GUERNSEY HISTORY 

8th May 1945
Final issue of Deutsche Guernsey-Zeitung was published

The German occupying forces had their own Guernsey newspaper (or, in German, Zeitung). Launched in 1942, the single-sheet update was a late-comer: the forces on neighbouring Jersey had established their own paper, the Deutsche Inselzeitung, two years earlier.

Deutsche Guernsey-Zeitung (DGZ), which translates literally to German Guernsey Newspaper, was published daily until 24 March 1945. After that, it appeared every other day until 8 May, the day before liberation. Copies of the first and final issues are held by the Imperial War Museum in London.

It was produced under the guidance of the Seventh Army Propaganda Unit 649, and finally gave the occupying soldiers a paper of their own. Previously, the slimmed-down Guernsey Evening Press had carried the German updates in its own pages. These were printed alongside its regular, censored, English-language content.

Editing and production

Herbert Ladda had acted as editor until July 1944. He was replaced, until the end of its run, by Schmidt-Walkhoff. DGZ was produced at the Guernsey Evening Press printing plant and, as well as Guernsey, it was distributed to Alderney and Sark. By the time production began, the printing press was starting to show its age. The Germans were forced to procure some spare parts from occupied France. It seems that the need to do this had been less pressing before they wanted to launch their own paper.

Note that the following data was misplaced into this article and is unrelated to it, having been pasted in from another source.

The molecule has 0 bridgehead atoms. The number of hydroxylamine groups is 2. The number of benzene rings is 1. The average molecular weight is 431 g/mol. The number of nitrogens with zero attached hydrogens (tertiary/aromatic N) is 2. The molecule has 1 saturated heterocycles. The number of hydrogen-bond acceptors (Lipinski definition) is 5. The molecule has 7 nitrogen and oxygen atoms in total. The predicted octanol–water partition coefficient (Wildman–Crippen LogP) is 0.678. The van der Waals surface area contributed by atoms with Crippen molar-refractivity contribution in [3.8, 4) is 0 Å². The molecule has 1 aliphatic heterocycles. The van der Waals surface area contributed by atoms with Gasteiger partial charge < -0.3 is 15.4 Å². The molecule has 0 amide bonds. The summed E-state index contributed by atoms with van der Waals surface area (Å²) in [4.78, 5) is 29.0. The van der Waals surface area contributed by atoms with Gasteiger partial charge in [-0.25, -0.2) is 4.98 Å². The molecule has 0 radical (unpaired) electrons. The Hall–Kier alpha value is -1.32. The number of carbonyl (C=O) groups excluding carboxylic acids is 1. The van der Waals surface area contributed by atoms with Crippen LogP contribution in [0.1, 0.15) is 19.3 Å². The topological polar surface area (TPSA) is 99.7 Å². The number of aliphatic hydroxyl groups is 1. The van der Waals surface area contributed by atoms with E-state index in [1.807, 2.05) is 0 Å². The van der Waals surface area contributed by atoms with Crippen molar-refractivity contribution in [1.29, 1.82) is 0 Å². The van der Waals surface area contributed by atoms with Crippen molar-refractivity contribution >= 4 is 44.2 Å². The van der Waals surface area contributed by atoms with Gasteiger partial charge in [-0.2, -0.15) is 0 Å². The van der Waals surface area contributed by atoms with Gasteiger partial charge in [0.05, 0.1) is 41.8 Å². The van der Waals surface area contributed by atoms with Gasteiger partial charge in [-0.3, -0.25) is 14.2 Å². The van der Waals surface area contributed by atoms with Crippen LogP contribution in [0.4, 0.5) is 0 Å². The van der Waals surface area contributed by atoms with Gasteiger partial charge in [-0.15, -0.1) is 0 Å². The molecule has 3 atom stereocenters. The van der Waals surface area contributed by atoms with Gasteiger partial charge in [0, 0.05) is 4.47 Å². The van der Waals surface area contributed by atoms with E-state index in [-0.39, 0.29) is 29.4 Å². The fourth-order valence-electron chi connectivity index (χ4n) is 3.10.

Although much of the content focused on news from home and the progress of the war, DGZ also serialised a translation of Victor Hugo’s Guernsey-set novel, Toilers of the Sea.

Victor Hugo would probably not have approved. For one thing, he a peace-loving man. For another, he had turned down a lucrative offer from a newspaper to serialise the book on its initial publication. He believed that, as an artist, he could not allow it to be published in anything more than three large volumes.

Category: Guernsey History | Other events tagged

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